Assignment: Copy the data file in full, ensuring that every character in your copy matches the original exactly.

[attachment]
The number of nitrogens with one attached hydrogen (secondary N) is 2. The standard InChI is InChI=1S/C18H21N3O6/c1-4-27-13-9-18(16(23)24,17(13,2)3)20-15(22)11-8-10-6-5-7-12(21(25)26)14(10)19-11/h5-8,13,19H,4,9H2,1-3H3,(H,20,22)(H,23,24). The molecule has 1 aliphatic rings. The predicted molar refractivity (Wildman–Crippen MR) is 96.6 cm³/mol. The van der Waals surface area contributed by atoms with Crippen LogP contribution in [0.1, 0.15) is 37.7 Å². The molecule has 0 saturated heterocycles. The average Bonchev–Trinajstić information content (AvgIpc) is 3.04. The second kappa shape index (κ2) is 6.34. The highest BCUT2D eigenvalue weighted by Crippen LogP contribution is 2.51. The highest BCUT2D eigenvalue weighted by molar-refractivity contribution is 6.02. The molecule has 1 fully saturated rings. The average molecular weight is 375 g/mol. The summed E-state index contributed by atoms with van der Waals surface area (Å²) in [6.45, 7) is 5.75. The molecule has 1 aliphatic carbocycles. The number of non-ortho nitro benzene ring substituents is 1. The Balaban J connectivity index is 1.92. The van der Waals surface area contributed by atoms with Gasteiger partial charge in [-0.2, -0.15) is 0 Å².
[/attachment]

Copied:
The number of nitrogens with one attached hydrogen (secondary N) is 2. The standard InChI is InChI=1S/C18H21N3O6/c1-4-27-13-9-18(16(23)24,17(13,2)3)20-15(22)11-8-10-6-5-7-12(21(25)26)14(10)19-11/h5-8,13,19H,4,9H2,1-3H3,(H,20,22)(H,23,24). The molecule has 1 aliphatic rings. The predicted molar refractivity (Wildman–Crippen MR) is 96.6 cm³/mol. The van der Waals surface area contributed by atoms with Crippen LogP contribution in [0.1, 0.15) is 37.7 Å². The molecule has 0 saturated heterocycles. The average Bonchev–Trinajstić information content (AvgIpc) is 3.04. The second kappa shape index (κ2) is 6.34. The highest BCUT2D eigenvalue weighted by Crippen LogP contribution is 2.51. The highest BCUT2D eigenvalue weighted by molar-refractivity contribution is 6.02. The molecule has 1 fully saturated rings. The average molecular weight is 375 g/mol. The summed E-state index contributed by atoms with van der Waals surface area (Å²) in [6.45, 7) is 5.75. The molecule has 1 aliphatic carbocycles. The number of non-ortho nitro benzene ring substituents is 1. The Balaban J connectivity index is 1.92. The van der Waals surface area contributed by atoms with Gasteiger partial charge in [-0.2, -0.15) is 0 Å².